Michael Cannon believes that advocates of universal coverage are driven less by serious policy considerations than by a species of religious conviction. He provides the following quote from Jonathan Cohn as proof:

To believe in universal health care is to believe that we can do more and do better, all at once — that it is possible to have hospitals full of high technology and emergency departments with room for all comers; that it is possible for people to choose their doctors and have a say in their treatments; that it is possible to make the economy more free and more efficient; and that it is possible to do all of this for everybody, not just an economically or medically privileged few, in a way we can all find affordable. 

Note how much  emphasis Cohn puts on belief. Presumably, he thinks that the laws of economics will be suspended if enough people “believe.” Cannon provides another example of blind faith, this time from the Indiana official who oversees Gov. Mitch Daniels’ health care agenda:

Like other advocates for children’s health, I have an almost religious conviction that the State Children’s Health Insurance Program (SCHIP) is effective public policy . . . Although I have no empirical evidence to support the assertion that SCHIP is a beneficial and effective way to invest in children’s health, I worked to expand the program . . . I was not able to base this expansion on empirical evidence because their is none.

It is people like this who will be making national health policy if the voters are foolish enough to give the Democrats control over the Presidency as well as Congress. If that doesn’t make you nervous, you’re not paying attention.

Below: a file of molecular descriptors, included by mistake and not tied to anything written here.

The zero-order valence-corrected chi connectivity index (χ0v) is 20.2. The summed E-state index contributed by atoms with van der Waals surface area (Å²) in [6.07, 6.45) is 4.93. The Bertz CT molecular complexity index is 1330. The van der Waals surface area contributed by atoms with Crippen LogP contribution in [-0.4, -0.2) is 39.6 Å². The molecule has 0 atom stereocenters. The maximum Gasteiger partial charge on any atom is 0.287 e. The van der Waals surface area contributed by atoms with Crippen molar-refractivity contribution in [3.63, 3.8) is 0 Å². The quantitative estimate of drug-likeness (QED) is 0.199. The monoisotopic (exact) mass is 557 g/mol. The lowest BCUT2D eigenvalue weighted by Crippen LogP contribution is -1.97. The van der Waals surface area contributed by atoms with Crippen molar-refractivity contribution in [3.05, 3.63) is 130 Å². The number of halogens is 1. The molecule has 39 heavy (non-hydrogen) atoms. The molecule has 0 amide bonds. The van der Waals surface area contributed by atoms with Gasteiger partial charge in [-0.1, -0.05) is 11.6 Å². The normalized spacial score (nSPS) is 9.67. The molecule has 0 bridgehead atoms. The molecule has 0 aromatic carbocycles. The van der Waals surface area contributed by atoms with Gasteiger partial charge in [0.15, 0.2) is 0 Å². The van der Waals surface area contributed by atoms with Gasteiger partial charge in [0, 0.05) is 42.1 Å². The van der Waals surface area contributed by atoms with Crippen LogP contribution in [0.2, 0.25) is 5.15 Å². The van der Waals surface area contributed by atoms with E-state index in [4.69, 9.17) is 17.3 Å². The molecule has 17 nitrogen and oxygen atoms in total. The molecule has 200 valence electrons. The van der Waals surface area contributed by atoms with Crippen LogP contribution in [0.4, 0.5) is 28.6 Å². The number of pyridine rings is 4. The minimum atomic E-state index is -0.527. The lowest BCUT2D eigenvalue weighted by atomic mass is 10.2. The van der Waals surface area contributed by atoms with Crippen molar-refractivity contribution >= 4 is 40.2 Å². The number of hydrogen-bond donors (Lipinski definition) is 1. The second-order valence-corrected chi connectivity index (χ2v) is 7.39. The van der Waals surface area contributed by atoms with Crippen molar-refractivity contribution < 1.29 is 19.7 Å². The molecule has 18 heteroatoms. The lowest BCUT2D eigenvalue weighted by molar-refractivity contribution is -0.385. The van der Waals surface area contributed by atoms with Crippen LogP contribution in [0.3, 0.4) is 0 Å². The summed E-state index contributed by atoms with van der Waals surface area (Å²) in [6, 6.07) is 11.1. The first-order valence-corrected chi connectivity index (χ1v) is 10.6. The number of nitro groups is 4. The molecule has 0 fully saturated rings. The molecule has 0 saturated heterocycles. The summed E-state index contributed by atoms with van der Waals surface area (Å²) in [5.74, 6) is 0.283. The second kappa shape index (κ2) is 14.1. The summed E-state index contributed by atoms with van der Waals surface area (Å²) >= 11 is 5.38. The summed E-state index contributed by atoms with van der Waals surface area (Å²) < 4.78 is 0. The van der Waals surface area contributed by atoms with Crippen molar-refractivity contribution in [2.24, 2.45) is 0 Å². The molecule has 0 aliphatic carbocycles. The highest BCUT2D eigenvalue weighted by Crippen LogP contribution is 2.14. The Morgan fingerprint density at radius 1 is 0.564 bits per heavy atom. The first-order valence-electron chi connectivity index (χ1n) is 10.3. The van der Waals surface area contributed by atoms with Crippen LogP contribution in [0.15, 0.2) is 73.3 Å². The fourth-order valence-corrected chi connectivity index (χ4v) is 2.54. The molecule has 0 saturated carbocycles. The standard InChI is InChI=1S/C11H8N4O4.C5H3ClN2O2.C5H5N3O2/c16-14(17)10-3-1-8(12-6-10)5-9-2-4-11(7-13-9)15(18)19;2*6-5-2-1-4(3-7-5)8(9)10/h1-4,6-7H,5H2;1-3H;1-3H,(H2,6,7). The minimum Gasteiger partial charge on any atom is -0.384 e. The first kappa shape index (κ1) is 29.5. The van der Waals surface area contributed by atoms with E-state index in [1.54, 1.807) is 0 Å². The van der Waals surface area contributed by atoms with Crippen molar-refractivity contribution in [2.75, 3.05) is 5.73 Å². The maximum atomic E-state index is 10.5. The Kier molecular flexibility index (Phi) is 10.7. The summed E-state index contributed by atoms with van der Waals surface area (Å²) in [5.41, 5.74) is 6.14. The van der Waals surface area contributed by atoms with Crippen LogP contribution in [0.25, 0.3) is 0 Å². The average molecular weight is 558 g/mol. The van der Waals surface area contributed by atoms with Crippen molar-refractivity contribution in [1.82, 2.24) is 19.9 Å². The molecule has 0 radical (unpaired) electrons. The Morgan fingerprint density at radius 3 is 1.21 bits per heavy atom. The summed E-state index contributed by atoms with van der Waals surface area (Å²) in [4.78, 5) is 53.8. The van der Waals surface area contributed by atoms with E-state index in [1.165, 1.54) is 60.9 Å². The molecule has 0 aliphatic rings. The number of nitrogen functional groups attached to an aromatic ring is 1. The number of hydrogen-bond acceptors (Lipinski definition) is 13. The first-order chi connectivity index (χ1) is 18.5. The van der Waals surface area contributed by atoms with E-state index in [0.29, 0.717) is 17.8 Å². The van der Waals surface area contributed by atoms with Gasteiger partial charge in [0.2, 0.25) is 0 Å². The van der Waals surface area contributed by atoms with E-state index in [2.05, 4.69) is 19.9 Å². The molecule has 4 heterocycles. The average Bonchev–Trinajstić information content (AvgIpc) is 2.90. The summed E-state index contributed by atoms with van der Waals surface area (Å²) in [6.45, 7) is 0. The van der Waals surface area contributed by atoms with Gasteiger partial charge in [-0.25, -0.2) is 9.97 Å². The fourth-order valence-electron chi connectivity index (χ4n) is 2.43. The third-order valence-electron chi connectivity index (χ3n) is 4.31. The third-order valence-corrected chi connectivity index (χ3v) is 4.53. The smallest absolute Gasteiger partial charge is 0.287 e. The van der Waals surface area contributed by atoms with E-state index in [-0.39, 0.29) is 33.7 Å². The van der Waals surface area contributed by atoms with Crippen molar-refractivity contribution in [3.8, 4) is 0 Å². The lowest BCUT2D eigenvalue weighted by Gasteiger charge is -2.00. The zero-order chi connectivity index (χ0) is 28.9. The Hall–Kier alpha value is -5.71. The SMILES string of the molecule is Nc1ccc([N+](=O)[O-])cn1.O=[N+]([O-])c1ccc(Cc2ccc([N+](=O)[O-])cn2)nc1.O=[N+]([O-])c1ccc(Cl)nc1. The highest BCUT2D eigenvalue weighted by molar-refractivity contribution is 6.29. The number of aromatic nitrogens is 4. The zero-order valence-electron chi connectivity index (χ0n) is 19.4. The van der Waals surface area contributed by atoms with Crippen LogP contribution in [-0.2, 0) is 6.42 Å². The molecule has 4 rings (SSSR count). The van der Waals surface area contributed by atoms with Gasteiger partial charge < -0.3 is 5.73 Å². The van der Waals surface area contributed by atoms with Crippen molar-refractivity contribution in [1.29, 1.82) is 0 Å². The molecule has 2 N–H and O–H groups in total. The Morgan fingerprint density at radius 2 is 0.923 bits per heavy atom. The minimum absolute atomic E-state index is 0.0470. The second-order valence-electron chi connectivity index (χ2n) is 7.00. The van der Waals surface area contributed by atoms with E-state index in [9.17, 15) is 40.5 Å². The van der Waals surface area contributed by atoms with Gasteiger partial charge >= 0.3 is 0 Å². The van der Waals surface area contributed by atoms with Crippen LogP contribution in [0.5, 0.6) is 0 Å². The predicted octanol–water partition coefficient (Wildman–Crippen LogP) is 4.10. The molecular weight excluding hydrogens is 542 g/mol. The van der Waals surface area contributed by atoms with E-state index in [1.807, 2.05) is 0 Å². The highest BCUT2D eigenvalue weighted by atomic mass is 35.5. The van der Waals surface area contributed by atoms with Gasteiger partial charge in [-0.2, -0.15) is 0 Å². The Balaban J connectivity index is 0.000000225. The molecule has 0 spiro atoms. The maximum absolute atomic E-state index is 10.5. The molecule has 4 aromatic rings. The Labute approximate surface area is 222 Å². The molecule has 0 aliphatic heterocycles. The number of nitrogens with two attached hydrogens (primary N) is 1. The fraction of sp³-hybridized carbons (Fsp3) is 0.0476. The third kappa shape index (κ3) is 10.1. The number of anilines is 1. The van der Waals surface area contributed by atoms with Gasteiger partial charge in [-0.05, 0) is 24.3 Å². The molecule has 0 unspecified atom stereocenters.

Michael Cannon reminds me that the Indiana official mentioned above is not a Democrat. This highlights the unfortunate reality that Republicans are also susceptible to the lure of faith-based health care reform.

Nonetheless, I do think a Republican in the White House would keep us safer (though not absolutely safe) from the bad reform ideas that would inevitably emanate from the Church of Universal Coverage.

Comments 2

  1. Michael F. Cannon wrote:

    Thanks for the shout-out. Only one thing: that Indiana official isn’t a Democrat. The Republicans are that foolish, too.

    Posted 09 Jul 2008 at 7:17 am
  2. Matt wrote:

    Did you see the Bunk study stating 2/3 of doctors in America want National Health Care. The doctors who did this study also conducted one in 2002 and found that the majority of doctors did not want national health care, the problem with this is that the 2 question surveys drastically differ in there 2nd question. I found this article, 60% of Physicians Surveyed Oppose Switching to a National Health Care Plan, It’s worth a read.

    Posted 13 Jul 2008 at 4:23 am

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